Frankly SpeakingBy Frank Macskasy
    1 week ago
  • 2020 SkS Weekly Climate Change & Global Warming News Roundup #13
    A chronological listing of news articles linked to on the Skeptical Science Facebook Page during the past week, i.e., Sun, Mar 22, 2020 through Sat, Mar 28, 2020 Articles Linked to on Facebook Sun, Mar 22, 2020 In Just 10 Years, Warming Has Increased the Odds of Disasters by Chelsea Harvey, ...
    1 week ago
  • Rāhui day 3
    I’m here in lockdown with my flatmate and her two girls (6 and 2) and it. is. a time. They’re usually really active so to start with the only boardgame in the house is the copy of Guess Who that the 6 year old got for her birthday. Flatmate commented ...
    The little pakehaBy chrismiller
    1 week ago
  • A test of civil society.
    The CV-19 (COVID) pandemic has seen the imposition of a government ordered national quarantine and the promulgation of a series of measures designed to spread the burden of pain and soften the economic blow on the most strategically important and most vulnerable sectors of society. The national narrative is framed ...
    KiwipoliticoBy Pablo
    1 week ago
  • Life in Lock Down: Day 2
    . . Lock Down: Day 2 – A photo essay with observations . March 27 – Day 2 of our Strange New World. The Park and Ride near my suburb, usually filled with hundreds of vehicles, had just… four; . . Another drive into Wellington City on a highway nearly ...
    Frankly SpeakingBy Frank Macskasy
    1 week ago
  • How Do You Feel? What Do You Think?
    Fortune's Children: Under extraordinary pressure, the leader of the Government and the leader of the Opposition will each show us what they are made of. Have they been blessed with intelligence, grace, wit, poise, toughness, empathy and humour – and in what measure? More importantly, to what extent have they ...
    1 week ago
  • Landlords are NOT an essential service
    If you’ve ever had the misfortune of having to rent a property on the open market in New Zealand, which is one of the most expensive in the entire world, you’ll likely be keenly aware of just how arrogant and entitled landlords and their real estate agents can be.Unfortunately for ...
    1 week ago

  • New Zealanders in Peru to be assisted by Government charter flight
    The New Zealand Government has made arrangements to charter a flight for New Zealanders stranded in Peru to depart the country, following agreement with the Chilean government to allow the necessary transit through Chile, Foreign Affairs Minister Winston Peters announced today. “Like many travellers around the world at the moment, ...
    BeehiveBy beehive.govt.nz
    5 hours ago
  • COVID-19 Hospital Preparation Well Advanced
    Hospital preparations for COVID-19 are well advanced says Health Minister David Clark. “Hospitals across New Zealand are repurposing buildings and training staff to get ready for COVID-19 patients. This gives me confidence that we are well prepared for any potential increase in COVID-19 patients needing hospital level care,” said David ...
    BeehiveBy beehive.govt.nz
    3 days ago
  • Further measures to support businesses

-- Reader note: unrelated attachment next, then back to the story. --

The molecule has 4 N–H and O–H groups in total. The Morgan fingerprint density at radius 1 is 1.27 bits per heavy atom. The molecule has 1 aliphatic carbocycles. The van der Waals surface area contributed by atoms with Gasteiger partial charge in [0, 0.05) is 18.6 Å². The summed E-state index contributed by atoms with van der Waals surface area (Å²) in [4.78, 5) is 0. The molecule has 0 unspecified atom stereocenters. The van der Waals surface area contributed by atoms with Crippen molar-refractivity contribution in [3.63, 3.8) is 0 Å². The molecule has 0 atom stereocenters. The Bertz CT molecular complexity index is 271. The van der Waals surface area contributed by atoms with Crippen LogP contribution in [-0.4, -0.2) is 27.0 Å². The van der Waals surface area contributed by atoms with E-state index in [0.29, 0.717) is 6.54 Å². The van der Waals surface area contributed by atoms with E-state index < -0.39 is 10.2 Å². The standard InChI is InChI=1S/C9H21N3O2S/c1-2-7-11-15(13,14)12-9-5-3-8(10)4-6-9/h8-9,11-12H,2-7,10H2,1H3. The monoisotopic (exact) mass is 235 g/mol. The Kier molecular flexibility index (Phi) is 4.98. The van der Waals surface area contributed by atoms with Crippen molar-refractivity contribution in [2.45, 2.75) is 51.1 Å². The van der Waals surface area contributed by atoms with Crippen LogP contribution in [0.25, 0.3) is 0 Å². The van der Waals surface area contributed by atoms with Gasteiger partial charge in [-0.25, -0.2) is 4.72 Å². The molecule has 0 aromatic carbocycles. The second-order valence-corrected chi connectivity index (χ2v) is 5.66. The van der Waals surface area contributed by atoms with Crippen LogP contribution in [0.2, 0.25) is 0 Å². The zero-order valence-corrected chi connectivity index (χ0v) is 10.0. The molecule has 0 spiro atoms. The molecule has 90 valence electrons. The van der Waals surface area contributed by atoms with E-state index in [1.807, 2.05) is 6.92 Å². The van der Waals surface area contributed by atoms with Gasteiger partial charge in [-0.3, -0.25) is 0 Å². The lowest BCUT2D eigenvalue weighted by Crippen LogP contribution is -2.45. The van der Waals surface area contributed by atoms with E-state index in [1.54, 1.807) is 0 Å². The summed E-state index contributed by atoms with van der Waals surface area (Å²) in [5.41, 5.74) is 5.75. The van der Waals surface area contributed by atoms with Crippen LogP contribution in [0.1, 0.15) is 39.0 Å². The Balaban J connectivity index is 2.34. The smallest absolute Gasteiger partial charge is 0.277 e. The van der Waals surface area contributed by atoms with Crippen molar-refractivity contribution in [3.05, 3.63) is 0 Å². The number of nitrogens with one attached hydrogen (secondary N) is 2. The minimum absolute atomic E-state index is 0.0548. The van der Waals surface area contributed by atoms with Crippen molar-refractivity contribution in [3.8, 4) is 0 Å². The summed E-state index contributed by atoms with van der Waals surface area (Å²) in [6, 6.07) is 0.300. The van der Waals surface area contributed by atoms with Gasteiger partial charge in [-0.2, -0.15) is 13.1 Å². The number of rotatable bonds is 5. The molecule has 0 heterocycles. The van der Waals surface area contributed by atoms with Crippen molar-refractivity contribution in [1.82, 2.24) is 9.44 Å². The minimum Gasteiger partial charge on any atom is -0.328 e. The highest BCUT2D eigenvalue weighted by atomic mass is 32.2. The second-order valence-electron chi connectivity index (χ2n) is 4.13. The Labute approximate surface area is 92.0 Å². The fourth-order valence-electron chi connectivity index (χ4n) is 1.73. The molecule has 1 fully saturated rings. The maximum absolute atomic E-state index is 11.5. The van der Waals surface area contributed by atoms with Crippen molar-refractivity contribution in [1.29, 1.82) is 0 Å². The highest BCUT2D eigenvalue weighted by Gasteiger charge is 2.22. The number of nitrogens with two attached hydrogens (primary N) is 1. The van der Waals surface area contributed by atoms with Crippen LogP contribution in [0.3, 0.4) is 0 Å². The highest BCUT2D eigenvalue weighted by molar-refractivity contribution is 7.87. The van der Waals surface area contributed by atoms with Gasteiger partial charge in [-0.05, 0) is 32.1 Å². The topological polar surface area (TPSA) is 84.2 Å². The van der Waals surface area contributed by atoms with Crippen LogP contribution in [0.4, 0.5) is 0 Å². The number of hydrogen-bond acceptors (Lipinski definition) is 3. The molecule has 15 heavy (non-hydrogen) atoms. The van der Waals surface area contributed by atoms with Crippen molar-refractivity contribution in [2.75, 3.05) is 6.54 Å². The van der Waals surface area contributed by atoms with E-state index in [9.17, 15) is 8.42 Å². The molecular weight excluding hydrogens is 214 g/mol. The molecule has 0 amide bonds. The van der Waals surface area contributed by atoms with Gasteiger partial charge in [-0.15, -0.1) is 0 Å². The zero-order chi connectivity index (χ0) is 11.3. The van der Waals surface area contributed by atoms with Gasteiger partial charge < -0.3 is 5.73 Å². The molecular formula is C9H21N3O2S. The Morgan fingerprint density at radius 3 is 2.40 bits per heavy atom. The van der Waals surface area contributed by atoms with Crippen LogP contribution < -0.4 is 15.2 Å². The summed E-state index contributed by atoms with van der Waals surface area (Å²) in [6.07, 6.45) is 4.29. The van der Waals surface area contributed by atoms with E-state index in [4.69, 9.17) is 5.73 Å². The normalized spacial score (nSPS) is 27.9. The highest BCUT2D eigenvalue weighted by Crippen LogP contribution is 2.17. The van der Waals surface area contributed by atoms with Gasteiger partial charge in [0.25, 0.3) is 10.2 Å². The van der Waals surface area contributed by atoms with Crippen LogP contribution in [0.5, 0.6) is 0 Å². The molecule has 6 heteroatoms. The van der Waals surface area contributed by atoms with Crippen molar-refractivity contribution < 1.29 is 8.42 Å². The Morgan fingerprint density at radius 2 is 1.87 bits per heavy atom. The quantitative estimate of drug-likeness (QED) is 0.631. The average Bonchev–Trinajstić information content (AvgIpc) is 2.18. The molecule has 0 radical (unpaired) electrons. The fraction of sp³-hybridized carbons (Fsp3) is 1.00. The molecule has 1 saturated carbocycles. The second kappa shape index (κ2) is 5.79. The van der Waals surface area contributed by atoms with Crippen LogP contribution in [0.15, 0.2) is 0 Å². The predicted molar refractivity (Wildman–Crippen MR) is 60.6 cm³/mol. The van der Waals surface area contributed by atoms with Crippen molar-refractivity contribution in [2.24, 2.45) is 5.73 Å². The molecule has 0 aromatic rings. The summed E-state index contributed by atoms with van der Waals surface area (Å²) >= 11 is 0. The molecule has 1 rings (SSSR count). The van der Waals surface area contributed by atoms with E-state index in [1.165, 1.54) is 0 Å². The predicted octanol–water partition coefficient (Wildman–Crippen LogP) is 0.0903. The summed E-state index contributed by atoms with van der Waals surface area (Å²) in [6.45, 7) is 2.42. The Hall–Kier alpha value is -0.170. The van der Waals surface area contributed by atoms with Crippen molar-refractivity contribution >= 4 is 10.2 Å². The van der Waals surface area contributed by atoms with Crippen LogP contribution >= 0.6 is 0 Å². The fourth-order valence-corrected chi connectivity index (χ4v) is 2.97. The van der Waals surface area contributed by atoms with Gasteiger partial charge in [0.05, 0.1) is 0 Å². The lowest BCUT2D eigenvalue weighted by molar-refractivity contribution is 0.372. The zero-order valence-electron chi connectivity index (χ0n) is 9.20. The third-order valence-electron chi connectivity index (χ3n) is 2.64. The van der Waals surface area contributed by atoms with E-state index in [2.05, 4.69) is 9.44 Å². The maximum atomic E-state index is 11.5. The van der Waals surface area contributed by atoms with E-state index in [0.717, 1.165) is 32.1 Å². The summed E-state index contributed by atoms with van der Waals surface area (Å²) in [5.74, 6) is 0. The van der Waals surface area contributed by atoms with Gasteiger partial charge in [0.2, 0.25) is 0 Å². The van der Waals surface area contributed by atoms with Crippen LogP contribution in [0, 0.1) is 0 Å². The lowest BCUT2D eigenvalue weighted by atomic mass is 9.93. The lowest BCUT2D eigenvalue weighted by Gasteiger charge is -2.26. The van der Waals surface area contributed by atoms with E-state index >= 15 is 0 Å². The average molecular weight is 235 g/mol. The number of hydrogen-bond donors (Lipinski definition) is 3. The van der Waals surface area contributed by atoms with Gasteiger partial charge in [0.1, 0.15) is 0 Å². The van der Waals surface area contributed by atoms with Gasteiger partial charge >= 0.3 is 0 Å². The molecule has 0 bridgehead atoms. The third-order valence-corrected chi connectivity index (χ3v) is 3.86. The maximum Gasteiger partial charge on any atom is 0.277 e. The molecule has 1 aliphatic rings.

The Government will be introducing legislation to make changes to the Companies Act to help companies facing insolvency due to COVID-19 to remain viable and keep New Zealanders in jobs. The temporary changes include: Giving directors of companies facing significant liquidity problems because of COVID-19 a ‘safe harbour’ from insolvency ...
    BeehiveBy beehive.govt.nz
    3 days ago
  • Govt’s COVID plan, economic strength recognised
    The Government’s plan to cushion the blow of COVID-19 by supporting incomes, jobs and businesses, and position the economy to recover has been backed by another international report. International credit rating agency Moody’s today reaffirmed its highest Aaa credit rating on New Zealand, saying the economy is expected to remain ...
    BeehiveBy beehive.govt.nz
    3 days ago
  • Funding certainty for sports through COVID-19
    National sports organisations have been given certainty of funding to ensure they can remain viable through the COVID-19 pandemic, Sport and Recreation Minister Grant Robertson announced today. “The global spread of COVID-19 has had a significant impact on sport and recreation in New Zealand, including the cancellation or postponement of ...
    BeehiveBy beehive.govt.nz
    4 days ago
  • Butchers now allowed to process pork
    Changes have been made to allow butchers to process pork, only for supply to supermarkets or other processors or retailers that are open, Agriculture Minister Damien O’Connor has announced. “We carefully weighed the risk of allowing butchers to open their shops for retail customers, but the risk of spreading COVID-19 ...
    BeehiveBy beehive.govt.nz
    4 days ago
  • Essential workers leave scheme established
    Essential workers who take leave from work to comply with public health guidance are being supported with a leave scheme to ensure they will continue to receive income, say the Minister of Workplace Relations and Safety Iain Lees-Galloway and Minister for Social Development, Carmel Sepuloni. A number of essential businesses ...
    BeehiveBy beehive.govt.nz
    4 days ago
  • Govt WhatsApp helps share COVID-19 information
    A Government WhatsApp channel has been launched to help make information more easily accessible and shareable in the fight against COVID-19. Govt.NZ, which is free to use on any mobile device, will carry information and news for the public, businesses, healthcare providers, not for profits and local government. It can ...
    BeehiveBy beehive.govt.nz
    4 days ago
  • Managed departure plan for stranded foreign nationals enables safe, orderly exit